Overview: The US Equal Employment Opportunity Commission (EEOC) is the federal agency that is is responsible for enforcing federal laws regarding employee discrimination, harassment and retaliation.
It handles complaints by employees and applicants based on an individual's race, color, religion, sex (including pregnancy), national origin, age (40 or older), disability and genetic information. Similarly, in most states there is a fair employment agency that functions in much the same manner.
Generally, an individual claiming discrimination under federal law may not directly file a lawsuit in court, but rather, the individual must first exhaust his or her administrative remedies and file a charge with the EEOC or an applicable state fair employment agency.
The EEOC investigates employment discrimination claims and also provides mediation services in order to effectuate a settlement. If a settlement is not possible, the EEOC will file a lawsuit in federal court to protect the rights of the individuals involved as well as the public interest in eliminating employment discrimination. The EEOC also provides leadership and guidance on all federal employment discrimination laws.
Trends: Employers should be aware that the EEOC has identified the following as some its priorities in the 2013 to 2016 Strategic Enforcement Plan (SEP): targeting discriminatory recruiting and hiring practices; protecting immigrant and migrant workers; enforcing equal pay laws; expanding efforts to combat harassment; and enabling individuals to exercise their rights under employment discrimination laws.
Building on this, the EEOC updated its SEP for 2017-2021 and in addition to the previously identified issues, the EEOC stated that it will further focus on the following: issues related to complex employment relationships (temporary workers, staffing agencies, independent contractor relationships, gig economy); backlash against Muslim and Middle Eastern workers; lack of diversity in the technology industry; the use of data driven screening tools with regard to barriers in recruiting and hiring; inflexible leave policies, pay disparities among protected groups; and questionable waivers, releases, and arbitration agreements.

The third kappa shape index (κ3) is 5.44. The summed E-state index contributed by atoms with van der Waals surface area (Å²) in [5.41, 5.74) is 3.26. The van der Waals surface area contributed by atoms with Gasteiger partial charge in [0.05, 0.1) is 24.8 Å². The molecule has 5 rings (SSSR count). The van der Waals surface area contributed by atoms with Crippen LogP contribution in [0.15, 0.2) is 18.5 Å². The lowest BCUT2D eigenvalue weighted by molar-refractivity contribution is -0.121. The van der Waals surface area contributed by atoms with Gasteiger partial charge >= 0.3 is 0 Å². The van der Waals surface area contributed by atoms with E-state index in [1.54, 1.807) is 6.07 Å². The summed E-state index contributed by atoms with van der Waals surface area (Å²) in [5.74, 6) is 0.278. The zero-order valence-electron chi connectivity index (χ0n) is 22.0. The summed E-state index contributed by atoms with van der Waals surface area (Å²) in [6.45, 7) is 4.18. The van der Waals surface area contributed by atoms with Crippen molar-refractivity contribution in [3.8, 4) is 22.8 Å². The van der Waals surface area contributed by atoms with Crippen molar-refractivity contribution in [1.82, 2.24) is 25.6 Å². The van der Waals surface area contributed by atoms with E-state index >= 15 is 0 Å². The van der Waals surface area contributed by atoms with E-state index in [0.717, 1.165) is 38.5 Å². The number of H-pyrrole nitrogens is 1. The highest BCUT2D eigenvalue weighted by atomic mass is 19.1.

Employers should also note that the EEOC has broad powers to subpoena employee records and information during the course of an investigation which may include names, contact information, social security numbers and reasons for employee terminations. The EEOC is generally entitled to such information so long as it is relevant or related to a charge of discrimination or harassment.
Author: Beth P Zoller, JD, Legal Editor
Illinois employers covered by the Illinois Human Rights Act and seeking to advise employees of their right to seek accommodations based on religion should consider including this model policy statement in their handbook.
Updated to include information regarding changes to revised EEO-1 Report.
A federal court has found EEOC rules allowing employers to increase healthcare insurance premiums of employees who do not participate in wellness programs to be arbitrary, and sent them back to the agency for reconsideration.
A US Equal Employment Opportunity Commission investigation uncovered reasonable cause to believe that female and African-American employees at two Ford plants in the Chicago area had been subjected to sexual and racial harassment, and that the company retaliated against employees who complained about it.
The nomination of Daniel Gade to the EEOC would, if confirmed, put a Republican majority on the commission and mark a shift to more conservative positions.
Commissioner Jenny R. Yang delivered remarks confirming that the agency's mission continues on despite a shift in priorities by the Trump administration and changing commission appointments.
The McLane Co., Inc., v. Equal Employment Opportunity Commission decision aligns the 9th Circuit Court of Appeals' standard of review for EEOC subpoenas with that of the other circuits.
Updated statement to clarify that state law prohibits discrimination and harassment on the basis of disabilities due to pregnancy, childbirth or related medical conditions.
HR guidance on understanding the powers and responsibilities of the EEOC.